Battery Powered Arduino Projects

I know the project I have in mind will run from a Arduino Uno, I'm hoping to be able to use a Mini or Pro Mini to reduce size (would a 5V version as one of the components requires 4-7VDC power input).

In the meantime, I'm trying to decide on how to power the unit. It will be portable so it will be battery powered.

I know I could use 9V batteries, but (a) I don't know yet how long it would run and (b) I don't want to keep buying batteries.

I was thinking of using one of the external cell phone power packs. As I recall most are 5VDC out at 1amp-hour or more. Has anyone tried this plan? How were the results?

How are you powering your portable battery powered Arduino projects?

Here is a page about power saving that may intrest you.

Those cell charger battery packs can have a circuit in them that shuts off the output if the current drawn is low ie. the phone has charged. One that I have will shut down if the current is under 30mA.

I have used the 2 x 14500 3.7v 2500ma in parallel with a cheap 3v to 5v step up converter from e-bay for 1.59GBP(cheaper than just buying the inductor alone) my project comsumes 37-45Ma little bit more if I turn the lcd back light on runs for ages 27hrs in a continuous useage and use it for 1hr a day and still going strong. I'm yet to go through the stuff to get it to consume less power just wanted to get it working first, that's the next stage

This may sound obscure but I'd go for a Ni-Cd battery pack. The nominal voltage will be closer to 5V with 4 cells (4.8 ) as opposed to lithium anything (3.7 or 7.4 with a regulator) and you can recharge the battery when it gets low without fear of any damage to the battery. The voltage is also inherently more stable that almost any other battery chemistry so you don't even need any power regulation. A fully charged 4 cell pack will be around 5.6V and taper down to 4.8 where it will stay until it's pretty much dead. I think any logic high will register above 4.5 so the battery will be above that for 95% of its useful charge but never high enough to overload anything.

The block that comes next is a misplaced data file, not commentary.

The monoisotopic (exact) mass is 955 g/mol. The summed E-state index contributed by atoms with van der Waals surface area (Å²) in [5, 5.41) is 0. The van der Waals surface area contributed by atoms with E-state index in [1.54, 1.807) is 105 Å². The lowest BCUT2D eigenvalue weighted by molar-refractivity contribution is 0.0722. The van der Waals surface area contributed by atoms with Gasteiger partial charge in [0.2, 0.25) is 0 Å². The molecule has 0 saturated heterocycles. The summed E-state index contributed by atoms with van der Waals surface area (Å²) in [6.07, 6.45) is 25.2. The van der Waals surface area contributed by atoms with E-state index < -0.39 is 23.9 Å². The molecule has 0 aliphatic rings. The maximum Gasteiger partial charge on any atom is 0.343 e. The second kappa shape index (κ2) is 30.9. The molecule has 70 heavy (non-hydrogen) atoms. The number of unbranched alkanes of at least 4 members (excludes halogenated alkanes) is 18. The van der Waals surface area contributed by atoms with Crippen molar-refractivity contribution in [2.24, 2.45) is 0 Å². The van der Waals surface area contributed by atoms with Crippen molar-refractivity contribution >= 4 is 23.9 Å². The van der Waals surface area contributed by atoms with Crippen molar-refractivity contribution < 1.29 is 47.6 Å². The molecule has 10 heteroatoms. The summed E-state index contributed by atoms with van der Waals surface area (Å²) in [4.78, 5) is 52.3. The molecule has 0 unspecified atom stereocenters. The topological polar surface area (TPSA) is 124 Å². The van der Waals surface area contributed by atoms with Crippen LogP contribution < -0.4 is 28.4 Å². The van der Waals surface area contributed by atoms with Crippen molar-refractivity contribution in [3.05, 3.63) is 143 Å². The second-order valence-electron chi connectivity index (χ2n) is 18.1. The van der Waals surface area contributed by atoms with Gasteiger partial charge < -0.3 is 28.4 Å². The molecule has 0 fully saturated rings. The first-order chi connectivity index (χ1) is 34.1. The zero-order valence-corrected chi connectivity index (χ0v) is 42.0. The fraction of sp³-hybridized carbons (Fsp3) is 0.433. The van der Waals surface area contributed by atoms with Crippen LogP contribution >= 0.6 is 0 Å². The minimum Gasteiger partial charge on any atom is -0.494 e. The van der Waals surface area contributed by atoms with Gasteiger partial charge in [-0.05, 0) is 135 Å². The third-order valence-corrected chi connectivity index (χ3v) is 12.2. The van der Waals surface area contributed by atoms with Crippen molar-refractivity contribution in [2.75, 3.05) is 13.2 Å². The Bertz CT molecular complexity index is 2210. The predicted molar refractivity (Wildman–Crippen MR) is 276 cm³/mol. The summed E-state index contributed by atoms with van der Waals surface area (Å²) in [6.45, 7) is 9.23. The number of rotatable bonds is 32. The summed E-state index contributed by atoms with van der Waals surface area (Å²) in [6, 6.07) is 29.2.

The sensor to be attached draws 60mA alone, plus the LCD and the Arduino. Hence the concern over battery life. I would love to have a 16-18 hour run time, but half that (8-9 hours) would be the minimum.

Not Ni-Cd - I'd go for Nickel Metal Hydride, NiMH. Similar voltage, but without NiCad's memory problem. Can get 2500mAH AA cells, last a long time.

Logic High in or out will depend on Vcc. A '328P will be fully in operational compliance at 16 MHz with Vcc down to 3.78V, and things may or may not get funny below that. Vih & Voh are dependent on Vcc, with a valid high in needing to be 0.7 x Vcc, and a high out guaranteed to be 0.8V to 0.7V below Vcc, Vcc & load dependent. See section 32, 32.2. Common DC Characteristics of the datasheet, the latest is dated Nov 2016 http://www.atmel.com/devices/ATMEGA328P.aspx

Or C cells for more capacity.

CrossRoads: Not Ni-Cd - I'd go for Nickel Metal Hydride, NiMH. Similar voltage, but without NiCad's memory problem. Can get 2500mAH AA cells, last a long time.

Logic High in or out will depend on Vcc. A '328P will be fully in operational compliance at 16 MHz with Vcc down to 3.78V, and things may or may not get funny below that. Vih & Voh are dependent on Vcc, with a valid high in needing to be 0.7 x Vcc, and a high out guaranteed to be 0.8V to 0.7V below Vcc, Vcc & load dependent. See section 32, 32.2. Common DC Characteristics of the datasheet, the latest is dated Nov 2016 http://www.atmel.com/devices/ATMEGA328P.aspx

I stand corrected on the logic levels and NiMH is certainly a more "energy dense" battery but every other characteristic of NiMH is inferior. Most people nuke them just trying to charge them. They are very poor at handling fast or overcharging whereas NiCd can be recharged over 1000 times at up to 4C safely and will provide long life even when abused. AA cells are also available in a 600 mAh capacity which should yield the 10 hr min the OP is looking for. Given the 5V requirement of these boards, a battery with 1.2V nominal voltage is more convenient than any other battery type (fact) because you don't need to regulate it at 4.8V and if you go to 3 decimal places, these batteries often hover a little above that at low discharge rates of 1/10 C. Compare this to alkaline (4.5V), lead acid (4V), lithium (3.7V) and it's clearly the closest match. Plus you can:

-operate the battery in the most extreme range of temperatures -discharge it to 0V without damaging it -maintain a safe operating voltage for most of the batteries life without voltage drift -use it over and over again for at least 1000 cycles -charge it quickly (4C) without any damage